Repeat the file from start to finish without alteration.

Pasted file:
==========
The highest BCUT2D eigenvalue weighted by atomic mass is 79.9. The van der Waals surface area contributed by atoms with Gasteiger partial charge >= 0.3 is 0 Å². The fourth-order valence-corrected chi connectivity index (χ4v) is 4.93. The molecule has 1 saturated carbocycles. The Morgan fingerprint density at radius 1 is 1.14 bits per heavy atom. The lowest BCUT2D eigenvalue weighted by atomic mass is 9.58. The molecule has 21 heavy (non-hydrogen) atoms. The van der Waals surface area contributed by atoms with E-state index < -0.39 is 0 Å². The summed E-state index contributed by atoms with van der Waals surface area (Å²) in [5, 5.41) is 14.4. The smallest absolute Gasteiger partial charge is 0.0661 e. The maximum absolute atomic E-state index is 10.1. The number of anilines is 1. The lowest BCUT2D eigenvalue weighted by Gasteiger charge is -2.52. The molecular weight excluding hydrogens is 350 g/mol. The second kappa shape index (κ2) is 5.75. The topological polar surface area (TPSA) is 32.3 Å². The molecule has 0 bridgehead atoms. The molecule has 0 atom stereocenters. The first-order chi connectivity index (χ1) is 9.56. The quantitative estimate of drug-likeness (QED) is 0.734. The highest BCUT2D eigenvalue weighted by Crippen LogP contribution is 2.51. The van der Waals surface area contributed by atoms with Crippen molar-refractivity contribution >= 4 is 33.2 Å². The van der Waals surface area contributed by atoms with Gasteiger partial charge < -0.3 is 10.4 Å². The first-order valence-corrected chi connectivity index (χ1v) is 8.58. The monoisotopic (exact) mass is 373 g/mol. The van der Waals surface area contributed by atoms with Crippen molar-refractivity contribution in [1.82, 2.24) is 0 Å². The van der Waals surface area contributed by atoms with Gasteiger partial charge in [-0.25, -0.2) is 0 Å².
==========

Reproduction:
The highest BCUT2D eigenvalue weighted by atomic mass is 79.9. The van der Waals surface area contributed by atoms with Gasteiger partial charge >= 0.3 is 0 Å². The fourth-order valence-corrected chi connectivity index (χ4v) is 4.93. The molecule has 1 saturated carbocycles. The Morgan fingerprint density at radius 1 is 1.14 bits per heavy atom. The lowest BCUT2D eigenvalue weighted by atomic mass is 9.58. The molecule has 21 heavy (non-hydrogen) atoms. The van der Waals surface area contributed by atoms with E-state index < -0.39 is 0 Å². The summed E-state index contributed by atoms with van der Waals surface area (Å²) in [5, 5.41) is 14.4. The smallest absolute Gasteiger partial charge is 0.0661 e. The maximum absolute atomic E-state index is 10.1. The number of anilines is 1. The lowest BCUT2D eigenvalue weighted by Gasteiger charge is -2.52. The molecular weight excluding hydrogens is 350 g/mol. The second kappa shape index (κ2) is 5.75. The topological polar surface area (TPSA) is 32.3 Å². The molecule has 0 bridgehead atoms. The molecule has 0 atom stereocenters. The first-order chi connectivity index (χ1) is 9.56. The quantitative estimate of drug-likeness (QED) is 0.734. The highest BCUT2D eigenvalue weighted by Crippen LogP contribution is 2.51. The van der Waals surface area contributed by atoms with Crippen molar-refractivity contribution >= 4 is 33.2 Å². The van der Waals surface area contributed by atoms with Gasteiger partial charge < -0.3 is 10.4 Å². The first-order valence-corrected chi connectivity index (χ1v) is 8.58. The monoisotopic (exact) mass is 373 g/mol. The van der Waals surface area contributed by atoms with Crippen molar-refractivity contribution in [1.82, 2.24) is 0 Å². The van der Waals surface area contributed by atoms with Gasteiger partial charge in [-0.25, -0.2) is 0 Å².